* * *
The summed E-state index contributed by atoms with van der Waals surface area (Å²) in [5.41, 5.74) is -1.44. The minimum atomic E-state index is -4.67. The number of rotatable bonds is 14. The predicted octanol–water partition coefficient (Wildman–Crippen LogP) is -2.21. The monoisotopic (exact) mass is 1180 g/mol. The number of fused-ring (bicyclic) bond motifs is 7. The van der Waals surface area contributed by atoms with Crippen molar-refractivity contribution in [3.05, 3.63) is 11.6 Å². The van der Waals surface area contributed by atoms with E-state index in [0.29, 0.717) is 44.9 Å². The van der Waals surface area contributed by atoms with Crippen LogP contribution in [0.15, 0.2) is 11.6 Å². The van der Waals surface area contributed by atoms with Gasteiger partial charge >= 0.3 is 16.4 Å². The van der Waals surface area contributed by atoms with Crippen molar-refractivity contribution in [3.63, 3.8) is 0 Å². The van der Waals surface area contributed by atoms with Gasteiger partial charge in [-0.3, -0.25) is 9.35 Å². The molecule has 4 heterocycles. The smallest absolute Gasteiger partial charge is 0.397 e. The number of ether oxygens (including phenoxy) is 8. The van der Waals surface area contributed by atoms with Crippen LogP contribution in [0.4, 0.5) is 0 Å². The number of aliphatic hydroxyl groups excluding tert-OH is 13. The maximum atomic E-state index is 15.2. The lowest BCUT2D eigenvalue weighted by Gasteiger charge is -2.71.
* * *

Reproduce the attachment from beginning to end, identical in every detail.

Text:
The summed E-state index contributed by atoms with van der Waals surface area (Å²) in [5.41, 5.74) is -1.44. The minimum atomic E-state index is -4.67. The number of rotatable bonds is 14. The predicted octanol–water partition coefficient (Wildman–Crippen LogP) is -2.21. The monoisotopic (exact) mass is 1180 g/mol. The number of fused-ring (bicyclic) bond motifs is 7. The van der Waals surface area contributed by atoms with Crippen molar-refractivity contribution in [3.05, 3.63) is 11.6 Å². The van der Waals surface area contributed by atoms with E-state index in [0.29, 0.717) is 44.9 Å². The van der Waals surface area contributed by atoms with Crippen LogP contribution in [0.15, 0.2) is 11.6 Å². The van der Waals surface area contributed by atoms with Gasteiger partial charge >= 0.3 is 16.4 Å². The van der Waals surface area contributed by atoms with Crippen molar-refractivity contribution in [3.63, 3.8) is 0 Å². The van der Waals surface area contributed by atoms with Gasteiger partial charge in [-0.3, -0.25) is 9.35 Å². The molecule has 4 heterocycles. The smallest absolute Gasteiger partial charge is 0.397 e. The number of ether oxygens (including phenoxy) is 8. The van der Waals surface area contributed by atoms with Crippen LogP contribution in [0.4, 0.5) is 0 Å². The number of aliphatic hydroxyl groups excluding tert-OH is 13. The maximum atomic E-state index is 15.2. The lowest BCUT2D eigenvalue weighted by Gasteiger charge is -2.71.